Friday, July 21, 2006

Book-A-Day #5 (7/21): Bizarro World edited by (probably) Joey Cavalieri

This is a thematic sequel to 2001's Bizarro Comics, in which a gaggle of the least-likely alternative comics creators were allowed to do just about whatever they wanted to DC's biggest icons (or the already-bizarre sidebar characters), and it was all loosely shoehorned into a thin over-arching story.

Since then, a lot of "alternative" folks have been doing quite a bit of work for DC (and Marvel), so just having their names on a spandex book is no longer new and shocking. I'm also afraid that most of this book didn't thrill me. Bizarro Comics had a few low spots, but it was generally funny and anarchic; Bizarro World feels much more reined-in, as if these folks had already said the one crazy thing they'd wanted to say about long-underwear types or (perhaps) DC was pushing down more heavily with the editorial thumb this time.

Still, it was pleasant to read, though I am happy I waited for the paperback. Anyone who really liked Bizarro Comics should at least flip through it in a store (and will probably end up buying it), but those who are just intrigued by the idea should go get Bizarro Comics first.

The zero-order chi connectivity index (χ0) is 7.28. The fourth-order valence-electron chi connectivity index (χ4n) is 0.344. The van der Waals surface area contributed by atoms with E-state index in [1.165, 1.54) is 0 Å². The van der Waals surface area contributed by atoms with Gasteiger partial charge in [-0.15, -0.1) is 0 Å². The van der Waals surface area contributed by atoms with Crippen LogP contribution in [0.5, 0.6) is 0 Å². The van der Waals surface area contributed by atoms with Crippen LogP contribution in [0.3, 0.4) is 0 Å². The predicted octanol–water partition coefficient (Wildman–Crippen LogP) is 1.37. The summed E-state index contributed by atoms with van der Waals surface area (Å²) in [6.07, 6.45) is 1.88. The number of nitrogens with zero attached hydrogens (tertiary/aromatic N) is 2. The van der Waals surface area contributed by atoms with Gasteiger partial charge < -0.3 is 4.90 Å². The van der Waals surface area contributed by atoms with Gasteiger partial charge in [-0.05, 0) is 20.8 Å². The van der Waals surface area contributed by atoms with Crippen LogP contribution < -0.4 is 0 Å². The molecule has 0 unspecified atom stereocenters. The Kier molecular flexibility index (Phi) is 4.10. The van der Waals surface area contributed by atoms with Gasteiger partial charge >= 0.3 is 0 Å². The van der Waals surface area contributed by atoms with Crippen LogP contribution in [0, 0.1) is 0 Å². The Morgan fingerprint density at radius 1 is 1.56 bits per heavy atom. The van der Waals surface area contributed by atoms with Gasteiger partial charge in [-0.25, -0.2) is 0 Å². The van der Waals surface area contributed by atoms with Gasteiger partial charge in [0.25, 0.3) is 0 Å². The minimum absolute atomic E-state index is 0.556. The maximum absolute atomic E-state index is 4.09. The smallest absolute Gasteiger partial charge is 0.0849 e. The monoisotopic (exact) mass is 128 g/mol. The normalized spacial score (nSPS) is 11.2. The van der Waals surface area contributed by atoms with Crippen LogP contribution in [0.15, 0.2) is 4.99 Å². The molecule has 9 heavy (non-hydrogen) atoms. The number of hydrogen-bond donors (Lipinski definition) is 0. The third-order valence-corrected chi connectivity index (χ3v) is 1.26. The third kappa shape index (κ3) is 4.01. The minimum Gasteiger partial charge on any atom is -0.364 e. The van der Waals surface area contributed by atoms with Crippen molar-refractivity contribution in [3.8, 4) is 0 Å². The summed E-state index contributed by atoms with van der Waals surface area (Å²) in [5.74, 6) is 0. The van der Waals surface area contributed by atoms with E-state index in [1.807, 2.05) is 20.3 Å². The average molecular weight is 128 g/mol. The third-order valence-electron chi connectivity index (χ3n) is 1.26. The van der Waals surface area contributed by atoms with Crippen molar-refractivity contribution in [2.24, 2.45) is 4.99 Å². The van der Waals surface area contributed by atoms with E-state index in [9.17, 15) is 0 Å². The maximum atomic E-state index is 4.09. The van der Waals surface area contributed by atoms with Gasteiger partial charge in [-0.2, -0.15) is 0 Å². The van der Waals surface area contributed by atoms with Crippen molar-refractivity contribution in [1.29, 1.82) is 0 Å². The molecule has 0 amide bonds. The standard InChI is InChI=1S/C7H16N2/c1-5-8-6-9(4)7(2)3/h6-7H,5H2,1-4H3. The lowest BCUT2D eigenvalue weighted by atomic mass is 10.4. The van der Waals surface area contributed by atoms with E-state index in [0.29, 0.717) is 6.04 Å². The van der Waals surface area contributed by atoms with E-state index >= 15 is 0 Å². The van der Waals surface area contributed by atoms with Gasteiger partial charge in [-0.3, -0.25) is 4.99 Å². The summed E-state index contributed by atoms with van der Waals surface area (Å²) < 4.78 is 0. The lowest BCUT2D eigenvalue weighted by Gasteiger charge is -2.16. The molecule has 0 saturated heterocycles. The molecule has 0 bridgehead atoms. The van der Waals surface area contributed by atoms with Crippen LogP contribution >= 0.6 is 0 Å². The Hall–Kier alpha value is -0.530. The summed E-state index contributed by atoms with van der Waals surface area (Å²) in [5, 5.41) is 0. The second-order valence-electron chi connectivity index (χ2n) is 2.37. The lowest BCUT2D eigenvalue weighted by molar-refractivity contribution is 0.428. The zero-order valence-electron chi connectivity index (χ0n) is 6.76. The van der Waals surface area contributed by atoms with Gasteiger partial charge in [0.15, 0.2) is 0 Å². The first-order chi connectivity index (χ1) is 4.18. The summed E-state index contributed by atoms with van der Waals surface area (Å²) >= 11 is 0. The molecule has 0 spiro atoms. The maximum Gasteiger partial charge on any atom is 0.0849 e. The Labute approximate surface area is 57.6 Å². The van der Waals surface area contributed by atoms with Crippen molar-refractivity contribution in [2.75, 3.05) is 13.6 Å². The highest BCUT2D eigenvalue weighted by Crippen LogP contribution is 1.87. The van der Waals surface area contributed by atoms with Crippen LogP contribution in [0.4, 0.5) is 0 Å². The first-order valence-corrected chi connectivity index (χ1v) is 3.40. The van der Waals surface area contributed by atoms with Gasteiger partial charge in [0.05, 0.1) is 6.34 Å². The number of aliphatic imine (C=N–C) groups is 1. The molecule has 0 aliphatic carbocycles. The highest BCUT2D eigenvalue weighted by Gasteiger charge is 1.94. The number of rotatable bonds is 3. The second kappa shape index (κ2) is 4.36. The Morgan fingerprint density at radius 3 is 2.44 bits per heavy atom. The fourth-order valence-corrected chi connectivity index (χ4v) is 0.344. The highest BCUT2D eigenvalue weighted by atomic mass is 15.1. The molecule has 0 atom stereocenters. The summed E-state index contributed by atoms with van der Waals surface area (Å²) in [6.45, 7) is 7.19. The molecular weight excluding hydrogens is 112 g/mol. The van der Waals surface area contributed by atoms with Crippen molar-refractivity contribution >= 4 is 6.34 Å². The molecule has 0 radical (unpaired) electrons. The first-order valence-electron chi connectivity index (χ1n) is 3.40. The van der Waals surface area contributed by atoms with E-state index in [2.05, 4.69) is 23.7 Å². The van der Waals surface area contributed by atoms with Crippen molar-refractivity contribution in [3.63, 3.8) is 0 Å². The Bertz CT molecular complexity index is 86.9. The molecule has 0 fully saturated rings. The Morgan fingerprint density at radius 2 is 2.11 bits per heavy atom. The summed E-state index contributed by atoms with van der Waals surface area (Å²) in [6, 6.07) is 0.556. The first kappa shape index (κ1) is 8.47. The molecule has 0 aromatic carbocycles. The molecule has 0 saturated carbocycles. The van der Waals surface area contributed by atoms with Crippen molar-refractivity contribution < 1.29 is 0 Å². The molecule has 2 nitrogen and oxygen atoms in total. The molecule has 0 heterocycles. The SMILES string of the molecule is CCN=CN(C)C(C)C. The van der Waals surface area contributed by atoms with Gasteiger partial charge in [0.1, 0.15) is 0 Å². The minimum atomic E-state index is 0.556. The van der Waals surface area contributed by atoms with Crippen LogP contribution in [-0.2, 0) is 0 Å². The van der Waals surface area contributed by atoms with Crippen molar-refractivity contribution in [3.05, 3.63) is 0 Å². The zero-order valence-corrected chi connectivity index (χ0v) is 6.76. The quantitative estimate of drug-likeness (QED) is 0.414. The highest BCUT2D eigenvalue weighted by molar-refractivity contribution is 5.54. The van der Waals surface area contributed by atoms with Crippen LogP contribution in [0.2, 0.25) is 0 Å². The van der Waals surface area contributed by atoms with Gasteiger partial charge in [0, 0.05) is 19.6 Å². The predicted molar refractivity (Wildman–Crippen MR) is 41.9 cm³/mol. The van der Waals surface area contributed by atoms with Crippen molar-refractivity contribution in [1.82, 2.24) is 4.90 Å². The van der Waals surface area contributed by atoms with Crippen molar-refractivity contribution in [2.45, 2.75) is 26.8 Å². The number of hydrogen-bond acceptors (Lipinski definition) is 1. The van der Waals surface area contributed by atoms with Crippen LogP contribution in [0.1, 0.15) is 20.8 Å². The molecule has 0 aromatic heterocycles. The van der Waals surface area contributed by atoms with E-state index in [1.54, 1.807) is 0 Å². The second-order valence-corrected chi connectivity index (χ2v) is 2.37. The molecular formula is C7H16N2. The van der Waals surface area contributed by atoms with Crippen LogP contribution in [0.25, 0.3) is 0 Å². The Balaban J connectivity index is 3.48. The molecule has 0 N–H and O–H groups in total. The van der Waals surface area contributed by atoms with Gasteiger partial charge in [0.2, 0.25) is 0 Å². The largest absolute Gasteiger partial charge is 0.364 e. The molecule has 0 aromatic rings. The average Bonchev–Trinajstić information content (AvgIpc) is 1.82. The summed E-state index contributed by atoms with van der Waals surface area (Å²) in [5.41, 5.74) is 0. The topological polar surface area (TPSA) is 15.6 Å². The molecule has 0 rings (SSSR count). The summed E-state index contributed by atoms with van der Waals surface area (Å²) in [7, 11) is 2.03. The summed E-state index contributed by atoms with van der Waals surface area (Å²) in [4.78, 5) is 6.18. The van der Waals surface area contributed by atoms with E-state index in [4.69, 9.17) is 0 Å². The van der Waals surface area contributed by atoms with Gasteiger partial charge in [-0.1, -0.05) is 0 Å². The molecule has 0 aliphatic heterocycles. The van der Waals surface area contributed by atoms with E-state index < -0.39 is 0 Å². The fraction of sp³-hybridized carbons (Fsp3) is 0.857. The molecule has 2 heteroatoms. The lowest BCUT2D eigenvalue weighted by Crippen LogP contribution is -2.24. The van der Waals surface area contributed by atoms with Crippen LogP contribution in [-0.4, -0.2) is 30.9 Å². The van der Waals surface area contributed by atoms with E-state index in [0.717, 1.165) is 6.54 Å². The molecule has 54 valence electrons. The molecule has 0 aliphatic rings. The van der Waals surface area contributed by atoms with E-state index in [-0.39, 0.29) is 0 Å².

I also have to tweak DC's nose a bit about book design. The book opens with a nice half-title page, and then a decent two-page table of contents (no front ad card or real title page, but I can forgive that), but then their copyright page is filled up with a list of DC's High Muckety-Mucks, for no apparent reason other than that fact that they like seeing their own names in print. Pssst, DC: real book publishers don't do that. Real book publishers credit the people who actually worked on the book (such as the actual editor of this volume -- I think it's Joey Cavalieri, but it's hard to tell), but not their entire corporate structure. I mean: I'm sure Cheryl Rubin is a wonderful person and a joy to work with, but there's really no reason to credit the Senior VP-Brand Management in your books. Credit the real editor, credit the book designer, credit the people whose work is included -- then you're done.

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